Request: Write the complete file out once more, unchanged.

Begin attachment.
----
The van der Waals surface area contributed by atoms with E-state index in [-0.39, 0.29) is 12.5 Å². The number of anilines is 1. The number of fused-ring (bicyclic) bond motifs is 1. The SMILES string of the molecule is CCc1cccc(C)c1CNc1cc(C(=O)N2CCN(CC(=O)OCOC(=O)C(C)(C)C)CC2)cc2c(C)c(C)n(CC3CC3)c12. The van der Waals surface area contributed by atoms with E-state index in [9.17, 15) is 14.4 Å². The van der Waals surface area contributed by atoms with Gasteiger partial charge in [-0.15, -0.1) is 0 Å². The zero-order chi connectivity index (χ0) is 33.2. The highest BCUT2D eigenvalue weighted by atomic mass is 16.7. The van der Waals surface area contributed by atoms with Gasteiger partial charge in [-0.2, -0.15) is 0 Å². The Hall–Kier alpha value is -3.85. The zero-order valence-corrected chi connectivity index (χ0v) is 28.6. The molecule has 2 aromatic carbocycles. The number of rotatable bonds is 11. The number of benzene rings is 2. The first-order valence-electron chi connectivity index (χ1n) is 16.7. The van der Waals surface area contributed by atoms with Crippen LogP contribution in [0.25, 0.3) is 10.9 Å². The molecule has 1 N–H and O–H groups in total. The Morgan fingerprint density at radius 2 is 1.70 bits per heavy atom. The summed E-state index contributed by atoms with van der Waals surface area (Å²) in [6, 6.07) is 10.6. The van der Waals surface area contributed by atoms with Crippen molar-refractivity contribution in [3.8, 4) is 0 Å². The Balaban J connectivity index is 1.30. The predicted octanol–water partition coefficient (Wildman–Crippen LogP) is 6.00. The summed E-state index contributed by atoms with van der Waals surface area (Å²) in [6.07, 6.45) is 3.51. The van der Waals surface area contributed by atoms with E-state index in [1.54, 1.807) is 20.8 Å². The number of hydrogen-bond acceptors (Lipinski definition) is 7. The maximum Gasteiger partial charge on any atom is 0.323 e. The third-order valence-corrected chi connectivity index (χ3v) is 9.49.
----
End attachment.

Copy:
The van der Waals surface area contributed by atoms with E-state index in [-0.39, 0.29) is 12.5 Å². The number of anilines is 1. The number of fused-ring (bicyclic) bond motifs is 1. The SMILES string of the molecule is CCc1cccc(C)c1CNc1cc(C(=O)N2CCN(CC(=O)OCOC(=O)C(C)(C)C)CC2)cc2c(C)c(C)n(CC3CC3)c12. The van der Waals surface area contributed by atoms with E-state index in [9.17, 15) is 14.4 Å². The van der Waals surface area contributed by atoms with Gasteiger partial charge in [-0.15, -0.1) is 0 Å². The zero-order chi connectivity index (χ0) is 33.2. The highest BCUT2D eigenvalue weighted by atomic mass is 16.7. The van der Waals surface area contributed by atoms with Gasteiger partial charge in [-0.2, -0.15) is 0 Å². The Hall–Kier alpha value is -3.85. The zero-order valence-corrected chi connectivity index (χ0v) is 28.6. The molecule has 2 aromatic carbocycles. The number of rotatable bonds is 11. The number of benzene rings is 2. The first-order valence-electron chi connectivity index (χ1n) is 16.7. The van der Waals surface area contributed by atoms with Crippen LogP contribution in [0.25, 0.3) is 10.9 Å². The molecule has 1 N–H and O–H groups in total. The Morgan fingerprint density at radius 2 is 1.70 bits per heavy atom. The summed E-state index contributed by atoms with van der Waals surface area (Å²) in [6, 6.07) is 10.6. The van der Waals surface area contributed by atoms with Crippen molar-refractivity contribution in [3.8, 4) is 0 Å². The Balaban J connectivity index is 1.30. The predicted octanol–water partition coefficient (Wildman–Crippen LogP) is 6.00. The summed E-state index contributed by atoms with van der Waals surface area (Å²) in [6.07, 6.45) is 3.51. The van der Waals surface area contributed by atoms with E-state index in [1.54, 1.807) is 20.8 Å². The number of hydrogen-bond acceptors (Lipinski definition) is 7. The maximum Gasteiger partial charge on any atom is 0.323 e. The third-order valence-corrected chi connectivity index (χ3v) is 9.49.